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Last month, the U.S. Fish and Wildlife Service said it was phasing out a class of bee-harming pesticides on wildlife refuges in the Pacific region. That rule now applies nationwide.
The U.S. Fish and Wildlife Service is eliminating the use of bee-harming pesticides on refuges in the Pacific region. One likely exception? Invasive crazy ants that attack nesting seabirds.
The U.S. Fish and Wildlife Service plans to eliminate the use of bee-harming pesticides on wildlife refuges in the Pacific region by 2016.
local | Sports | News | OPB News BlogJune 26, 2014 2:13 p.m.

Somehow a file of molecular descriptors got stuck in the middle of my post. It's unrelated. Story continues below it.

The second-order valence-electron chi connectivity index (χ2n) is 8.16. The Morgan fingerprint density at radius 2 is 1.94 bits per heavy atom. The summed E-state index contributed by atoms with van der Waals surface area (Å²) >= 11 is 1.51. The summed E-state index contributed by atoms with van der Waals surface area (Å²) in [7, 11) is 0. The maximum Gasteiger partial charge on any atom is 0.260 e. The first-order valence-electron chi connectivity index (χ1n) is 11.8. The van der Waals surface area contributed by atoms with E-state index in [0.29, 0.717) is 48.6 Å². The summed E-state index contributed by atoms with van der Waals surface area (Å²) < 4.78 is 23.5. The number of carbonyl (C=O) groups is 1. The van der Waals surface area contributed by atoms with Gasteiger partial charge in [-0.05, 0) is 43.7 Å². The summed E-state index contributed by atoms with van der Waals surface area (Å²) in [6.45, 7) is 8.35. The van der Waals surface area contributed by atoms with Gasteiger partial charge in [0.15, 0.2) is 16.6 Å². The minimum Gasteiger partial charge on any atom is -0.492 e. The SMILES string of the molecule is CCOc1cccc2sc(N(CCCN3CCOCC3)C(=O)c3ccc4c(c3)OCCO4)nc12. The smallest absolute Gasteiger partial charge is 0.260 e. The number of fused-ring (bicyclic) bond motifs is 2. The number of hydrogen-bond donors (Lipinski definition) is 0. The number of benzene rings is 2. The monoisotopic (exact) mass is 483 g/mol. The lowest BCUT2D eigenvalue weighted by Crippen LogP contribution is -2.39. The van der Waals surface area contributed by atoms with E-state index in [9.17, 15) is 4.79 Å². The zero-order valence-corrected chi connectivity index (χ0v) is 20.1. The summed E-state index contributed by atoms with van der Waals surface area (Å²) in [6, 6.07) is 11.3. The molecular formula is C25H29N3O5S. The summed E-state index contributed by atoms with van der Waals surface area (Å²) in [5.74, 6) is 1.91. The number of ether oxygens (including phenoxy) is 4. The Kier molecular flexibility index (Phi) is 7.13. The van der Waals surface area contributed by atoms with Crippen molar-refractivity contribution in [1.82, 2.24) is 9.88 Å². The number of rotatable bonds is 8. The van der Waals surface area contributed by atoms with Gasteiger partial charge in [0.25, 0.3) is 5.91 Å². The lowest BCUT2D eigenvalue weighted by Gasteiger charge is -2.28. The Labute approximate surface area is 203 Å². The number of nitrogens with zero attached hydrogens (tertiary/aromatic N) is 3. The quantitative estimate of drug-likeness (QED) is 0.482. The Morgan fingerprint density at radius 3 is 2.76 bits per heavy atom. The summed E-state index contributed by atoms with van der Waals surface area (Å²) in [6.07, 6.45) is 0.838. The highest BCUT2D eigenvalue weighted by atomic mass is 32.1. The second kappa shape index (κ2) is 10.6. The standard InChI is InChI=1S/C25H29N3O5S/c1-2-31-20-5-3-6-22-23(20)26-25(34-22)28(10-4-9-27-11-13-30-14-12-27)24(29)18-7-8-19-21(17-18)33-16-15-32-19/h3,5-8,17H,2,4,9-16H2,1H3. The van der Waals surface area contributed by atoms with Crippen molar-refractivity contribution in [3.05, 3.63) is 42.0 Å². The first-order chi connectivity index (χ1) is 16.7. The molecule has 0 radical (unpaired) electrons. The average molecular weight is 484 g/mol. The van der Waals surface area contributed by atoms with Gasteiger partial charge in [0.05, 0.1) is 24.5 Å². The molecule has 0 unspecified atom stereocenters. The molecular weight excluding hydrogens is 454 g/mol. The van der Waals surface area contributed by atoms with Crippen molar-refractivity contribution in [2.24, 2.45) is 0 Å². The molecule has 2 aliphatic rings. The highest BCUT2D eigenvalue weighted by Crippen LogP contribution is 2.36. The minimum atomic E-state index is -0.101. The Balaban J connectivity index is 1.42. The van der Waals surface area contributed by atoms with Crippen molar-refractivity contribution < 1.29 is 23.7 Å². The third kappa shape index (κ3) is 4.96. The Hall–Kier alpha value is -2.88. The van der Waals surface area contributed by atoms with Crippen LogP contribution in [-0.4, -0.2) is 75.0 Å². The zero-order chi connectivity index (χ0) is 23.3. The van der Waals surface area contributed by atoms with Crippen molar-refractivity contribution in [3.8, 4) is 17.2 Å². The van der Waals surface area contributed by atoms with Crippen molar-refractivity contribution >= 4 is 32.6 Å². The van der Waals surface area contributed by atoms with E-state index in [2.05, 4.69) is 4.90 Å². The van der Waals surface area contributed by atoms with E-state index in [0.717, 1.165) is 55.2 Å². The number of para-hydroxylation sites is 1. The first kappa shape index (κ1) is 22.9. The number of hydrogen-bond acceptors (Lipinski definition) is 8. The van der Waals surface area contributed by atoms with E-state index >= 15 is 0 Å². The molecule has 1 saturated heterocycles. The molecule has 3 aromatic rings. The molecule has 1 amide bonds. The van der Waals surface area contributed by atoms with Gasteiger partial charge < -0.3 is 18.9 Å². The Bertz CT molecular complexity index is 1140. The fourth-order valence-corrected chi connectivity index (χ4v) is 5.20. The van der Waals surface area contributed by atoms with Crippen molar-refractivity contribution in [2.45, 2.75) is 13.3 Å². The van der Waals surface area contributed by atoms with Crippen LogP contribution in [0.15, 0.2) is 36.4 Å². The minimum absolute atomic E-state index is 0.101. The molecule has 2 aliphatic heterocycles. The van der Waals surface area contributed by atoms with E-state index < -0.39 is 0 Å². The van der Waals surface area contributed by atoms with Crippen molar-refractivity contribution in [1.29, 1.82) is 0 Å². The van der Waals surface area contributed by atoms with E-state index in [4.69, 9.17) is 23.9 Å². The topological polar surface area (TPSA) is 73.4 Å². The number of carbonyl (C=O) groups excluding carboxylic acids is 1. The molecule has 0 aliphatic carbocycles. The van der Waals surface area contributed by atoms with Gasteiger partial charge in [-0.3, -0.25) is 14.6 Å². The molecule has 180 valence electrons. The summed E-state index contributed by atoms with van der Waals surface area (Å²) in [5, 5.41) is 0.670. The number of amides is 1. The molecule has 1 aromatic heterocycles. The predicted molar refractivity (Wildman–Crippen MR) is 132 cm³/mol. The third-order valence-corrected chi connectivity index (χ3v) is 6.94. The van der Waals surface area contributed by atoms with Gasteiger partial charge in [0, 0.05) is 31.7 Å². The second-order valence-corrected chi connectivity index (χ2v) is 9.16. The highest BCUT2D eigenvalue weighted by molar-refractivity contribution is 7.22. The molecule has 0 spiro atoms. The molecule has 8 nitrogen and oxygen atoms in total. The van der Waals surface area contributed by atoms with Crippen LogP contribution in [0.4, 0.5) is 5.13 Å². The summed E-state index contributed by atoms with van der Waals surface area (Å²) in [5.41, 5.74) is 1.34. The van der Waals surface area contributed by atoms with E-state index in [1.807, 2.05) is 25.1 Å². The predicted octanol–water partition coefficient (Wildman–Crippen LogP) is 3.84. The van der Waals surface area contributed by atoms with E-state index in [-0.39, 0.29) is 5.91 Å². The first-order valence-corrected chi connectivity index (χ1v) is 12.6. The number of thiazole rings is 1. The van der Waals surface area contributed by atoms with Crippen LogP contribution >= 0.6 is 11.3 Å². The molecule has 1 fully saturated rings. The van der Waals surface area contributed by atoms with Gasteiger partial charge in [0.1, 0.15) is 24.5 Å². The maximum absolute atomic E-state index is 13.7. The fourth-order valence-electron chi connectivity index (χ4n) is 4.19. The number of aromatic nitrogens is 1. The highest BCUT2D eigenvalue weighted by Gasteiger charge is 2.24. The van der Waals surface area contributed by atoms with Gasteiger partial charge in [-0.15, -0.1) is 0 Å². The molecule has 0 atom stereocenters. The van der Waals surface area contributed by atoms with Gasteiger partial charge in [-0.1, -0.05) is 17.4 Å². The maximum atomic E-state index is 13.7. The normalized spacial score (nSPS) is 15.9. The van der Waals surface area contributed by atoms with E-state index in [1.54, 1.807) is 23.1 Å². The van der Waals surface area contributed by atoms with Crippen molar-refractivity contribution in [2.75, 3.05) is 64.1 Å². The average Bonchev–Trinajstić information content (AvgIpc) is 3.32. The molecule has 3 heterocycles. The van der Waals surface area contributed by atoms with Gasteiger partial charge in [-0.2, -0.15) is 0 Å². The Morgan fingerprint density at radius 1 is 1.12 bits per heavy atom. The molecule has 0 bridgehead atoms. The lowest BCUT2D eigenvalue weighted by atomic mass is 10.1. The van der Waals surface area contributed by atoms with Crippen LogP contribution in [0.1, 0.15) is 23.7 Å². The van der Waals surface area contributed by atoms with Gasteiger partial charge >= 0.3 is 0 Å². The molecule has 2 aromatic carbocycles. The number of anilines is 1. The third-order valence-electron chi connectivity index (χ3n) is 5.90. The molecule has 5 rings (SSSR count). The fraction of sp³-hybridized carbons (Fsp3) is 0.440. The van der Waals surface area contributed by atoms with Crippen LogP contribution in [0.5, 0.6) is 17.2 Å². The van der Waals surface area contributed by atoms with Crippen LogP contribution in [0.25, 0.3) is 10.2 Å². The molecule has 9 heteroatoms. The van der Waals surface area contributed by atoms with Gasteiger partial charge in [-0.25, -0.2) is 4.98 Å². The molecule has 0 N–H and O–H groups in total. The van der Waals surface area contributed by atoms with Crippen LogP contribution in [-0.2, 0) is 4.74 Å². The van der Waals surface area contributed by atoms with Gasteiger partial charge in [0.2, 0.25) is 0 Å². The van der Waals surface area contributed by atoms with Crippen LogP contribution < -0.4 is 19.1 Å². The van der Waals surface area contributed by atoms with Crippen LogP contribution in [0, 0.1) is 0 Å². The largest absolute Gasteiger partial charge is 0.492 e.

Headlines for Thursday, June 26: Deschutes County is enacting fire restrictions on unprotected land, a new study says gardeners may be exposing pollinators to deadly insecticides and a man who held his breath and crashed his car has plead not guilty.
The city of Portland will phase out its use of certain pesticides that may be harmful to bees and other beneficial insects.
In response to a massive bee die-off last summer, an Oregon lawmaker is proposing restrictions on household use of four pesticides that pose a risk to bees.
The Oregon Department of Agriculture is restricting the use of two pesticide ingredients implicated in the deaths of more than 50,000 bumblebees earlier this year.